Letters About Literature National Winners 2011
National Honor Winner, Level 3: Neal Digre, SD
Dear T. H. White,
Your stories of King Arthur have impacted my life a great deal. While reading The Once and Future King, I realized that the young boy Wart and glorious King Arthur have always been in my life. I noticed the striking similarities between Wart and me. We both had loving guardians that took care of us. We also shared a brotherly figure that shadowed over us. The Kays of our lives made us feel insignificant and inferior compared to them. To escape, we became hawks, flying away from the troubles of a young mind. Swords in hand, we battled a plethora of dangerous monsters: griffins, dragons, and our mother’s bushes. Our lives were carefree. We enjoyed the many adventures the world had to offer our young minds. Amidst our freedom and happiness we were forced to grow up too soon.
Whilst Wart pulled the sword form the stone, a sword was thrust into my quixotic life. I believed that the world was a near perfect place and there was no evil that could not be vanquished. I had loving parents who would always be there to abet me in my assault against the world’s malevolence. I was mistaken. When Arthur found time to get away from the bickering of his courts and lords, he comforted me as I sat listening to my parents shouting at each other. There were no more fantastic adventures to be had. I grew up. Instead of slaying monsters in the backyard, I withdrew to my room, filling my free time with video games, homework, and reading.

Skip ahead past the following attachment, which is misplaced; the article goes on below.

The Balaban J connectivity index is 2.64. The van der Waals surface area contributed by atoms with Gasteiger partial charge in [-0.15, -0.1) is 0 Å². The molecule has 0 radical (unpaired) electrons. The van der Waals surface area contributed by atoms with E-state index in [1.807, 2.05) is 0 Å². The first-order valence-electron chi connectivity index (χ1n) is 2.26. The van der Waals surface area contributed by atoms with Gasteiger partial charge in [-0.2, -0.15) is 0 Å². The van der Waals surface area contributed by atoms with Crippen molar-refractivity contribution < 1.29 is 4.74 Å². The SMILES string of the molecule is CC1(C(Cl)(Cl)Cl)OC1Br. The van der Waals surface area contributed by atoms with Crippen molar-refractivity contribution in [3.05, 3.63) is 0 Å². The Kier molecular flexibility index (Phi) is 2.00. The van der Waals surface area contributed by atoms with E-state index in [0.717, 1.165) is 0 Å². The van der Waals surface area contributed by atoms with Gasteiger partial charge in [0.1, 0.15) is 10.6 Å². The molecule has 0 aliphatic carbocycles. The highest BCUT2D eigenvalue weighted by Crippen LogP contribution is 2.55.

Around this time, King Arthur left in search of the Holy Grail. He knew Guinevere was having an affair with Lancelot. Arthur left them behind in search of the artifact that represented the pureness still within Arthur’s heart. This quest for clarity could not prevent Lancelot from betraying him. I sought to leave the quarreling of my parents behind and find my Holy Grail in video games or books. I knew what was going on around me, but I wanted to omit it from my life.
After a time, King Arthur and I returned to our lives, fully aware of the horrors life holds. Instead of submitting to the tragedy of life, I accept the evil around me. Despite the darkness in the world, I comfort myself in that I believe the human race has good intentions as a whole. I believe that if a single person has untainted intentions, the kindness will spread.
Even now, when my parents are divorced, King Arthur still sits beside me. King Arthur has been betrayed by his wife and best friend. I have been forced to live half the life I should due to the differences between my parents. We no longer live in the pristine worlds we enjoyed as children, but we still hold true to our chivalrous ideals that human nature is good. We accept the misfortunes of the world and hope to create a better future for those that will come after us.
A gentle breeze rustles my hair as I walk through the encampment of tents. I look up and see the extensive rolling thunderheads in the distance. A storm approaches. A small unlit candle sits in the palm of my hand. I turn left onto the main grassy thoroughfare. I enter the tent of King Arthur. He sits on a simple wooden stool in the corner, examining the flickering light of the candle on the table in front of him. He looks up and I look into his eyes. I see the sorrow within them. I see the years we shared in utter bliss . . . lost. Those same ideal – those same parents – that made us happy rent our lives into a whirlwind of anguish. But I also see the hope within his eyes. We do not speak to one another. He merely nods at me and lifts his candle stub towards me. I hold out the candle in my hand and allow the venerable king to light it. King Arthur blows out his own candle, and walks form the tent into the blustery storm.